Reviews army-of-two-the-40th-day-review

Published on January 15th, 2010 | by prime


Army of Two: The 40th Day – Review

Army of Two: The 40th Day – Review prime

Overall Impression

Good use of co-op - 82%
Ugly outlook on violence - 60%
Pretty repetitive - 70%

Summary: With the ability to unlock and change every detail from the grips to the muzzles to the paint jobs, you can be sure to create your ultimate weapon of mass destruction



EA Montreal seems to have taken all the complaints in the original Army of Two hampered by some poor characterization and dull gameplay, the original AOT came and went with little more than a whimper. However, by listening to the first game’s critics, EA has produced a defiantly strong sequel. Army of Two: The 40th Day rights many wrongs of its predecessor and manages to stand on its own two feet in an intimidating high profile genre. While not in the same league as the FPS titles such as Gears of War and Modern Warfare 2 – The 40th Day does what it does extremely well! Put you in control of an armor clad hulk, give you the biggest, baddest machine gun going and unleash hell on an army of foot soldiers. Essentially, you are Bill Rizer and Lance Bean a pair of commandos in the popular Contra game.

Stuck in Shanghai in the middle of a terrorist attack, our two TransWorld Operations (TWO) mercenaries must uncover the paper-thin plot as they gun their way out of the city while it literally falls down around them. Even though the combat becomes repetitive, the action is paced well, throwing in a few on-rails moments to break up the action.

The gameplay consists largely of getting from point A to B, taking out anything that attempts to stop you on your way. Tactical options are present and correct via a target marking system and the use of an “Aggro” system, but in large you’ll be doing a whole lot of running and a whole lot of gunning. Sticking to cover is automatic, as is sliding to cover at the end of a run. Though this is done for you, it never feels overly intrusive, allowing you to attach and detach with ease. Along with the usual array of grunts to dispose of, mid and end level battles usually throw another armor clad brute your way to mix things up. Requiring some serious teamwork to overthrow, they will eventually drop their almighty firearms to help you on your way.

Those who played the original will also notice the vastly improved AI in their partner. Either member can take it upon themselves to spray as many bullets at the oncoming army as possible, making him the target of their affections. With one player taking center stage on the battlefield, it allows the other heavy to flank the opposition, almost invisibly trotting off for some stealth slaughter. Best played with a friend online or in split screen. The second player can also be controlled by AI, commands to which are given by simple button presses to perform almost any task that you can do, from opening doors to tying up or executing enemy units. Thankfully, the AI does a fantastic job of keeping you company without faltering. The game’s interrelated threat system also works superbly. As you provide suppressing fire, your AI partner will take advantage of your enemies’ distraction and move into an advantageous position to eliminate them.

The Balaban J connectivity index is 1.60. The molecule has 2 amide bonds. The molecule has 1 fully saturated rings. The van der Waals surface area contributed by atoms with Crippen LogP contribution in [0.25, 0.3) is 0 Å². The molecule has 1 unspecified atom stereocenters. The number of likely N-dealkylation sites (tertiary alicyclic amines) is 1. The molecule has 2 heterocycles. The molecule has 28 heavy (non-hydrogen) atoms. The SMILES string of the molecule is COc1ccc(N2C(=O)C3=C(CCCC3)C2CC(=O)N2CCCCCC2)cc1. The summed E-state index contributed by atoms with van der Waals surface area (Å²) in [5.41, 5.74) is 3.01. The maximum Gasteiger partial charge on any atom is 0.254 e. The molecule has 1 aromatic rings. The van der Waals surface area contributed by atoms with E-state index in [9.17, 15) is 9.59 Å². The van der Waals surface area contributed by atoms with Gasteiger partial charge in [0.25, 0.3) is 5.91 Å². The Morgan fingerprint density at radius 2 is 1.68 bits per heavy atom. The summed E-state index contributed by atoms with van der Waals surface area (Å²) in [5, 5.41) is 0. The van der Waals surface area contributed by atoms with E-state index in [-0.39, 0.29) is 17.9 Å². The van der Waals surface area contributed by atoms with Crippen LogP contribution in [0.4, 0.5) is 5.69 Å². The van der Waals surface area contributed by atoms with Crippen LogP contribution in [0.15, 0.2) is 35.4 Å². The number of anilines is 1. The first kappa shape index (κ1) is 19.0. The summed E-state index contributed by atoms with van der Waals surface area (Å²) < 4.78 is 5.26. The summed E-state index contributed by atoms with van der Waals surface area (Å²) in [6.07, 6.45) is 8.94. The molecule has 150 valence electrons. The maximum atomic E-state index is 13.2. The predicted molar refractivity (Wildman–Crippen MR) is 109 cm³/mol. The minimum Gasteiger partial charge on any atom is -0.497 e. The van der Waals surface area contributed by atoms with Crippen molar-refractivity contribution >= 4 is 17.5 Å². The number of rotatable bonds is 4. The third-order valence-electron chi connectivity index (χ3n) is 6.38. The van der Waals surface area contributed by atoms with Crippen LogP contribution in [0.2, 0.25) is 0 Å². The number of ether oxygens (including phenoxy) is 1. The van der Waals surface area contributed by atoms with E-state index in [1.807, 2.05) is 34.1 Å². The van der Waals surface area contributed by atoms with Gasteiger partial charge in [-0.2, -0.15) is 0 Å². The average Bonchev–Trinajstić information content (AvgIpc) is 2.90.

What AOT: The 40th Day lacks in story, it makes up for in fun. Part of this comes in the form of weapon customization and, as far as this is concerned, the sky’s the limit. With the ability to unlock and change every detail from the grips to the muzzles to the paint jobs, you can be sure to create your ultimate weapon of mass destruction. Weapons can be bought or upgraded at any point in the game as long as the characters aren’t engaged in combat and each proffers a standard list of advantages such as increased threat and improved damage. These cumulative advances to the campaign make this sequel stronger than the original, or would so were it not for the campaign’s woeful brevity. Army of Two: The 40th Day spans seven levels, each requiring roughly an hour to complete.

And still other mechanics, such as pretending to surrender Salem and Rios holding up their hands, asking for mercy or playing dead to drop your threat, feel gimmicky. They have their uses, certainly, but the game’s proficient AI renders them unnecessary once you’ve mastered the co-op commands. Cover, suppress, flank, and move on to the next room. The 40th Day attempts to burden player and character alike with moral decisions. Throughout the game, Rios and Salem encounter set-pieces wherein they must decide whether to let a character, or perhaps group of civilians, live or die.

These decisions are always binary, good or evil, and the game’s literature makes much of the impact of these selections. For ourselves, we have yet to find almost any difference between the two, save for the cut-scenes immediately following any decision at the end of each chapter. After making a moral or amoral decision, the game reports on both the immediate and long-term repercussions of the choice with a series of stylized comic panels. Either way, the decisions have no affect on the rest of the game, which seems like an odd omission, though do reward the player with an interesting cut scene to show how each plays out.

We have little doubt that the game will find its audience, but by and large, Army of Two: The 40th Day is an all out co-op shooter that does exactly what it says on the tin. With this stunted ambition and some minor gameplay niggles hold it back from being truly great, this is a full throttle, adrenalin fuelled, fun and full of guns.

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